Loading ...
Sorry, an error occurred while loading the content.

Announcing Paternoster-Row.org

Expand Messages
  • Chris Laning
    I finally have the beginnings of my website up (just one page so far, many more to come). O-oooooooooo-O-oooooooooo-O-oooooooooo-O-oooooooooo-O-oooooooooo-O
    Message 1 of 1 , Dec 5, 2004
    • 0 Attachment
      I finally have the beginnings of my website up (just one page so far,
      many more to come).

      O-oooooooooo-O-oooooooooo-O-oooooooooo-O-oooooooooo-O-oooooooooo-O

      From at least as early as A.D. 1000, rosaries, paternosters or
      similar strings of prayer beads have been a common accessory carried
      by men and women, old and young. Indeed, the small round objects we
      know in English as beads were named from this practice; the root of
      the English word _bead_ is the same as for the word _bid_, and
      originally meant "to pray or request."

      Paternoster-Row <http://paternoster-row.org> is a website about the
      history of medieval rosary beads, paternosters, and prayer beads,
      with illustrations, replicas, and bibliography. Abundant references
      to existing paintings, surviving medieval beads, and source documents
      help the careful researcher tell what is known and what is legendary
      or mythical. Discussions illuminate many of the different types of
      beads and rosaries popular in the Middle Ages and Renaissance.
      Replicas of historical rosaries in authentic materials show what the
      originals may have looked like when new, and descriptions of how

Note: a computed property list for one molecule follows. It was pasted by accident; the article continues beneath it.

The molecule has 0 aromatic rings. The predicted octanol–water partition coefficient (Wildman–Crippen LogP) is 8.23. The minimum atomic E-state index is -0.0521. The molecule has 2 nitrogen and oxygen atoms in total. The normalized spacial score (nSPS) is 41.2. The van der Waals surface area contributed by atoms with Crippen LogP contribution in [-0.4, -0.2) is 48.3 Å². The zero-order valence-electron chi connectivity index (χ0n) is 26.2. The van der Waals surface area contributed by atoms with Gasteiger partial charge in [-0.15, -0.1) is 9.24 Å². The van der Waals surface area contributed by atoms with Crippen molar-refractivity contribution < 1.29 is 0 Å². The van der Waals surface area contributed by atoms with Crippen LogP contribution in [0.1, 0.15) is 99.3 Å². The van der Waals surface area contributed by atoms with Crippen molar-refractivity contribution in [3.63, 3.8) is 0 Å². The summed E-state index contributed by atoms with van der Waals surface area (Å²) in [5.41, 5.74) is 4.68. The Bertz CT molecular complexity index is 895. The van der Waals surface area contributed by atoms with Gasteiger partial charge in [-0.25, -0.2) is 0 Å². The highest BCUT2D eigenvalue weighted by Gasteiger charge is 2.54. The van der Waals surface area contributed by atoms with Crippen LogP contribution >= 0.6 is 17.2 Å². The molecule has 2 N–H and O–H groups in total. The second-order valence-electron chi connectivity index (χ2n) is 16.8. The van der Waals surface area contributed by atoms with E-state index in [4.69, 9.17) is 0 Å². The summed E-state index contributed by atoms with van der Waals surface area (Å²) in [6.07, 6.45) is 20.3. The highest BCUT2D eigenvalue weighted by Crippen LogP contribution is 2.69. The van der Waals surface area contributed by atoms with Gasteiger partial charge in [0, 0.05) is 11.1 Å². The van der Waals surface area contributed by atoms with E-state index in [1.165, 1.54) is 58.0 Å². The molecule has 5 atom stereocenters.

these were made may inspire you to make your own.

      New every week, the Paternosters Blog
      <http://paternosters.blogspot.com>, linked from the Paternoster-row
      webpage, has observations on historical rosaries, paternosters and
      other forms of prayer beads, focusing on those in use before 1600AD,
      but including comments on modern trends as well. Recent short
      articles include "Ring around the rosary" (history of rosary rings),
      "News of the Weird" (some modern rosaries of odd materials), "Up
      against the wall" (large rosaries as wall ornaments), "Counting to
      ten" (the Renaissance men's short rosary or "tenner"), "String, or
      nothing" (the materials medieval rosaries were strung on), and
      "Rosaries for Ren Faire" (on finding appropriate rosaries for
      16th-century Renaissance characters). Comments are welcome!

      O-oooooooooo-O-oooooooooo-O-oooooooooo-O-oooooooooo-O-oooooooooo-O

      --
      ____________________________________________________________

      O (Lady) Christian de Holacombe , Shire of Windy Meads
      + Chris Laning <claning@...>
      http://paternoster-row.org - http://paternosters.blogspot.com
      ____________________________________________________________
    Your message has been successfully submitted and would be delivered to recipients shortly.